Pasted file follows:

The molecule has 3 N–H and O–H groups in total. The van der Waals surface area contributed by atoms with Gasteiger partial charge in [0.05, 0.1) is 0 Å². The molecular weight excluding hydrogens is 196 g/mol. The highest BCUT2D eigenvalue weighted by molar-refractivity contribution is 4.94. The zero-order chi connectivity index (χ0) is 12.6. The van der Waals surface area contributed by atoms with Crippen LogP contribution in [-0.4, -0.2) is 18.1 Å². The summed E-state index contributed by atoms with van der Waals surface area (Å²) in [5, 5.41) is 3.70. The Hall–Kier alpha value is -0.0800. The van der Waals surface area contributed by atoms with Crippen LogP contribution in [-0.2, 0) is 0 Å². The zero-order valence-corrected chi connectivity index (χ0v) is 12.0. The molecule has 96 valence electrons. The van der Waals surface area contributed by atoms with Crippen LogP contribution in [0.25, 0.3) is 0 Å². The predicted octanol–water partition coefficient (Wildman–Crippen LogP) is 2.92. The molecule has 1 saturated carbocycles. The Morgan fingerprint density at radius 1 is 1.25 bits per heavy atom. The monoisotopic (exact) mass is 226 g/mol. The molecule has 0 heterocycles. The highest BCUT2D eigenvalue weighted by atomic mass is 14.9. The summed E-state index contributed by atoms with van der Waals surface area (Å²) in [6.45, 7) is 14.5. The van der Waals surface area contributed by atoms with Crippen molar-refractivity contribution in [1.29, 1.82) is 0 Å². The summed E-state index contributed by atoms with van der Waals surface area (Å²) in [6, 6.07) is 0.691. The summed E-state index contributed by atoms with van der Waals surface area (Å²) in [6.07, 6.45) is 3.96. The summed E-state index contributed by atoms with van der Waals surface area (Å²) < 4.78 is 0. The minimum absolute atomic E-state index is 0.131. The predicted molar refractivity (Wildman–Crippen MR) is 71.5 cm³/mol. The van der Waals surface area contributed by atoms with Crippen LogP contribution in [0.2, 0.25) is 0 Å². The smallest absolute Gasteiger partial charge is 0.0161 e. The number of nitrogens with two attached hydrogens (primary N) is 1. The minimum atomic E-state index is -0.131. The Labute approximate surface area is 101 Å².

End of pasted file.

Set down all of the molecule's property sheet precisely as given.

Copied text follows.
The molecule has 3 N–H and O–H groups in total. The van der Waals surface area contributed by atoms with Gasteiger partial charge in [0.05, 0.1) is 0 Å². The molecular weight excluding hydrogens is 196 g/mol. The highest BCUT2D eigenvalue weighted by molar-refractivity contribution is 4.94. The zero-order chi connectivity index (χ0) is 12.6. The van der Waals surface area contributed by atoms with Crippen LogP contribution in [-0.4, -0.2) is 18.1 Å². The summed E-state index contributed by atoms with van der Waals surface area (Å²) in [5, 5.41) is 3.70. The Hall–Kier alpha value is -0.0800. The van der Waals surface area contributed by atoms with Crippen LogP contribution in [-0.2, 0) is 0 Å². The zero-order valence-corrected chi connectivity index (χ0v) is 12.0. The molecule has 96 valence electrons. The van der Waals surface area contributed by atoms with Crippen LogP contribution in [0.25, 0.3) is 0 Å². The predicted octanol–water partition coefficient (Wildman–Crippen LogP) is 2.92. The molecule has 1 saturated carbocycles. The Morgan fingerprint density at radius 1 is 1.25 bits per heavy atom. The monoisotopic (exact) mass is 226 g/mol. The molecule has 0 heterocycles. The highest BCUT2D eigenvalue weighted by atomic mass is 14.9. The summed E-state index contributed by atoms with van der Waals surface area (Å²) in [6.45, 7) is 14.5. The van der Waals surface area contributed by atoms with Crippen molar-refractivity contribution in [1.29, 1.82) is 0 Å². The summed E-state index contributed by atoms with van der Waals surface area (Å²) in [6, 6.07) is 0.691. The summed E-state index contributed by atoms with van der Waals surface area (Å²) in [6.07, 6.45) is 3.96. The summed E-state index contributed by atoms with van der Waals surface area (Å²) < 4.78 is 0. The minimum absolute atomic E-state index is 0.131. The predicted molar refractivity (Wildman–Crippen MR) is 71.5 cm³/mol. The van der Waals surface area contributed by atoms with Crippen LogP contribution in [0.2, 0.25) is 0 Å². The smallest absolute Gasteiger partial charge is 0.0161 e. The number of nitrogens with two attached hydrogens (primary N) is 1. The minimum atomic E-state index is -0.131. The Labute approximate surface area is 101 Å².